|Despite it's drawbacks, there is a palpable emotional undercurrent to |
Out of the Furnace, largely due to Bale's stellar performance.
I recently took in two extremely well-reviewed Casey Affleck movies – Out of the Furnace and Ain’t Them Bodies Saints – and my feelings about them are so similar that it made sense to throw them together in the same review.
Both are stripped-down entries that admirably avoid artifice and offer subtle, lived-in work from a talented assortment of actors. But both also take narratives that would normally make for fun, pulpy b-movies and turn them into somber, artsy-fartsy ballads straining for profundity.
I’m all about subverting genre conventions, and as a general rule I’m not against these sort of lyrical meditations – The Assassination of Jesse James by the Coward Robert Ford does something similar, and it’s one of my favorite films (oddly enough, it also stars Affleck as a troubled outsider). But going this route can totally defang a story, turning what could be something worthwhile into a boring and opaque disappointment.
Of the two, Out of the Furnace is the superior film. It stars Christian Bale as a hard-working grunt at a steel mill who lands in jail after a fatal drunk driving accident. While incarcerated, he loses his girlfriend (Zoe Saldana) to a local cop (Forest Whitaker) and misses out on the remaining days of his sickly father. The only thing he retains is the love of his troubled brother (Affleck), a restless and emotionally damaged Iraqi War veteran who falls into a bare-knuckle brawling ring populated by some shady criminals, including a mostly honorable loan shark (Willem Dafoe) and a homicidal maniac (Woody Harrelson).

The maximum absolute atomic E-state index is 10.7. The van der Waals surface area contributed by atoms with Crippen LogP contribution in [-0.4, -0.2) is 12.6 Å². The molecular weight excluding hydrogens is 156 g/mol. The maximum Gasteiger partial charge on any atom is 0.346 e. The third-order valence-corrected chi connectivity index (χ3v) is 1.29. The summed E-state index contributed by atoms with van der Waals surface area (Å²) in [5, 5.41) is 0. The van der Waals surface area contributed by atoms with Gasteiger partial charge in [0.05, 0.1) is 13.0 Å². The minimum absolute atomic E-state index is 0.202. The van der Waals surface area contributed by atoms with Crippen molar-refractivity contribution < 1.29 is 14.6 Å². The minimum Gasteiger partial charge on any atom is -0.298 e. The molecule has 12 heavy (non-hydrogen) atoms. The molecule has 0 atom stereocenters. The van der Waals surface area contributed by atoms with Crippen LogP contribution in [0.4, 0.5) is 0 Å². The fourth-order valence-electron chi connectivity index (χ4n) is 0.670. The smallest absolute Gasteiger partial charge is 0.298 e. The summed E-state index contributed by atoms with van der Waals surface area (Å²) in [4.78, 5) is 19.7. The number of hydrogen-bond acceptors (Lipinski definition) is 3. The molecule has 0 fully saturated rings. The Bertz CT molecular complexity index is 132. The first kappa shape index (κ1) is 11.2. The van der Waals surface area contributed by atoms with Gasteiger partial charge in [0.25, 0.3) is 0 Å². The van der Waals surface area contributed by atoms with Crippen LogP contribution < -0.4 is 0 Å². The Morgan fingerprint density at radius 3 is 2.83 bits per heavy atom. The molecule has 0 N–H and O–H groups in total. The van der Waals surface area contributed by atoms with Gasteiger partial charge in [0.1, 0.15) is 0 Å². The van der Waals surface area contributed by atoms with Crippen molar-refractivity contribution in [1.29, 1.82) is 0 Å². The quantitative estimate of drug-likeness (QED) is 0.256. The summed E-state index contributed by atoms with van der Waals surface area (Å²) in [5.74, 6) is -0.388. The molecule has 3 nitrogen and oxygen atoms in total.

The film has a lot going for it. All the actors are in peak form, insinuating as much character and personality as is possible with such a bare bones approach. Bale shares a particularly good scene with Saldana that brutally exhibits what his mistake cost him, and his brotherly bond with Affleck is believably wrought.
There’s also a nicely modulated mournfulness hovering over this story of blue collar hardship, and it has a good thread at its core. I could easily imagine all of these components adding up to an excellent drama about a good man who did a bad thing and is now left to pick up the pieces. Instead, writer/director Scott Copper gets bogged down with exploring unsatisfying revenge elements. The film builds to its logical conclusion and ends with a boldly tantalizing final image, but it’s all just so limp.
|Ain't Them Bodies Saints embraces a Malick-like aesthetic.|
Ain’t Them Bodies Saints fairs worse because the character dynamics aren’t as engrossing and the bad guys are woefully undefined. It focuses on Ruth (Rooney Mara) and Bob (Affleck), Bonnie and Clyde types who get involved in a robbery gone wrong and end up in a shootout during which Ruth shoots a cop (Ben Foster). Since Ruth is pregnant with their child, Bob takes the fall, claiming Ruth was an innocent victim in all of it.
Several years later, Ruth is on the straight and narrow, leading a simple life with her daughter Sylvie. When Bob breaks out of prison prepared to whisk his family away, Ruth has to consider what’s right for her daughter. There’s also the matter of that cop Ruth shot, who in investigating Bob’s jailbreak grows closer to her and Sylvie.
Once again, there are things to like – the setup is decent, the cinematography is breathtaking and the acting is top-notch – but writer/director David Lowery’s emphasis is put so emphatically on the picturesque landscape and poetic atmosphere that the whole thing plays as if on mute. Once Bob breaks out, he not only has to worry about the law, but also three shady goons out for blood, and it is never explained where these baddies came from. Some might see this ambiguity as strength, but it only works to add confusion.